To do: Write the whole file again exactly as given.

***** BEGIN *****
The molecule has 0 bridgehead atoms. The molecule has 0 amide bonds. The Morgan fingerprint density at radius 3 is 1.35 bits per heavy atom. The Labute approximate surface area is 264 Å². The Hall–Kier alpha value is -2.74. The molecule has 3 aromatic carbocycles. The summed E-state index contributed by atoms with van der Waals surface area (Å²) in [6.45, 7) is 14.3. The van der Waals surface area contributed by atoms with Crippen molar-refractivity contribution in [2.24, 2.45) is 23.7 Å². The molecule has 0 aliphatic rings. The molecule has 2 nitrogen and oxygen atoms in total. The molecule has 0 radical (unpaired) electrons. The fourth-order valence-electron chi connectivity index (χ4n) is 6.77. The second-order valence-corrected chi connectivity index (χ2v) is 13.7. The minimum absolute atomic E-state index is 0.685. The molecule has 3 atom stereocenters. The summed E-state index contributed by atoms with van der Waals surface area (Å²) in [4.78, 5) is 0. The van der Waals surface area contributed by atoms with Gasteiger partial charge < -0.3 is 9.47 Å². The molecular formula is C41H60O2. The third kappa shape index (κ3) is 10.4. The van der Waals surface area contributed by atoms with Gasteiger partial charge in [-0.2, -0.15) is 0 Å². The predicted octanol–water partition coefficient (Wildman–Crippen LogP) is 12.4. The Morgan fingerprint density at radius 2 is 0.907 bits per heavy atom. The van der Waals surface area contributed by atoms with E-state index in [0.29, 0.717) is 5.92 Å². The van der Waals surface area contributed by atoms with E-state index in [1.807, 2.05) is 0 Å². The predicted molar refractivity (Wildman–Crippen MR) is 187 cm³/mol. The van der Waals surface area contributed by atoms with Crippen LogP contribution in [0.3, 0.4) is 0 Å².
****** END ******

The molecule has 0 bridgehead atoms. The molecule has 0 amide bonds. The Morgan fingerprint density at radius 3 is 1.35 bits per heavy atom. The Labute approximate surface area is 264 Å². The Hall–Kier alpha value is -2.74. The molecule has 3 aromatic carbocycles. The summed E-state index contributed by atoms with van der Waals surface area (Å²) in [6.45, 7) is 14.3. The van der Waals surface area contributed by atoms with Crippen molar-refractivity contribution in [2.24, 2.45) is 23.7 Å². The molecule has 0 aliphatic rings. The molecule has 2 nitrogen and oxygen atoms in total. The molecule has 0 radical (unpaired) electrons. The fourth-order valence-electron chi connectivity index (χ4n) is 6.77. The second-order valence-corrected chi connectivity index (χ2v) is 13.7. The minimum absolute atomic E-state index is 0.685. The molecule has 3 atom stereocenters. The summed E-state index contributed by atoms with van der Waals surface area (Å²) in [4.78, 5) is 0. The van der Waals surface area contributed by atoms with Gasteiger partial charge < -0.3 is 9.47 Å². The molecular formula is C41H60O2. The third kappa shape index (κ3) is 10.4. The van der Waals surface area contributed by atoms with Gasteiger partial charge in [-0.2, -0.15) is 0 Å². The predicted octanol–water partition coefficient (Wildman–Crippen LogP) is 12.4. The Morgan fingerprint density at radius 2 is 0.907 bits per heavy atom. The van der Waals surface area contributed by atoms with E-state index in [0.29, 0.717) is 5.92 Å². The van der Waals surface area contributed by atoms with E-state index in [1.807, 2.05) is 0 Å². The predicted molar refractivity (Wildman–Crippen MR) is 187 cm³/mol. The van der Waals surface area contributed by atoms with Crippen LogP contribution in [0.3, 0.4) is 0 Å².